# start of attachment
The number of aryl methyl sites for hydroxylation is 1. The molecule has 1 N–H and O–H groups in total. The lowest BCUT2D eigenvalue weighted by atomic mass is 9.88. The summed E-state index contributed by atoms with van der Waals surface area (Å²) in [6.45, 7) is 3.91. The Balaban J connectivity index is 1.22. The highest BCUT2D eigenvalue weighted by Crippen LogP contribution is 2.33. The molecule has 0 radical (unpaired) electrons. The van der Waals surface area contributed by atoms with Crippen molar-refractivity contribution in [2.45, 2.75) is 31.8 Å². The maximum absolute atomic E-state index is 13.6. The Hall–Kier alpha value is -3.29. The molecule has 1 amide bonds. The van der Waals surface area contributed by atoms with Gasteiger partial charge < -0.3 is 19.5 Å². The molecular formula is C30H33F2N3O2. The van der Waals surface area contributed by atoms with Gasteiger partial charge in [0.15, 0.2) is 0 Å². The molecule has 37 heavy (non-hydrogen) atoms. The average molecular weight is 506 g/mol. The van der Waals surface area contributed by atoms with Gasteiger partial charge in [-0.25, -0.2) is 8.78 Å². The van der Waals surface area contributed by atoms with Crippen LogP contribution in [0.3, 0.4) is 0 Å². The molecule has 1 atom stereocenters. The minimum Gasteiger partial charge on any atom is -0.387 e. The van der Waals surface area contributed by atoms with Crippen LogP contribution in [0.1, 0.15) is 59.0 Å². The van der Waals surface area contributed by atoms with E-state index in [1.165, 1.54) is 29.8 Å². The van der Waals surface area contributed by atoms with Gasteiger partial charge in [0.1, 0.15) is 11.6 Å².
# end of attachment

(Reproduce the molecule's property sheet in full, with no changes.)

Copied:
The number of aryl methyl sites for hydroxylation is 1. The molecule has 1 N–H and O–H groups in total. The lowest BCUT2D eigenvalue weighted by atomic mass is 9.88. The summed E-state index contributed by atoms with van der Waals surface area (Å²) in [6.45, 7) is 3.91. The Balaban J connectivity index is 1.22. The highest BCUT2D eigenvalue weighted by Crippen LogP contribution is 2.33. The molecule has 0 radical (unpaired) electrons. The van der Waals surface area contributed by atoms with Crippen molar-refractivity contribution in [2.45, 2.75) is 31.8 Å². The maximum absolute atomic E-state index is 13.6. The Hall–Kier alpha value is -3.29. The molecule has 1 amide bonds. The van der Waals surface area contributed by atoms with Gasteiger partial charge < -0.3 is 19.5 Å². The molecular formula is C30H33F2N3O2. The van der Waals surface area contributed by atoms with Gasteiger partial charge in [0.15, 0.2) is 0 Å². The molecule has 37 heavy (non-hydrogen) atoms. The average molecular weight is 506 g/mol. The van der Waals surface area contributed by atoms with Gasteiger partial charge in [-0.25, -0.2) is 8.78 Å². The van der Waals surface area contributed by atoms with Crippen LogP contribution in [0.3, 0.4) is 0 Å². The molecule has 1 atom stereocenters. The minimum Gasteiger partial charge on any atom is -0.387 e. The van der Waals surface area contributed by atoms with Crippen LogP contribution in [0.1, 0.15) is 59.0 Å². The van der Waals surface area contributed by atoms with E-state index in [1.165, 1.54) is 29.8 Å². The van der Waals surface area contributed by atoms with Gasteiger partial charge in [0.1, 0.15) is 11.6 Å².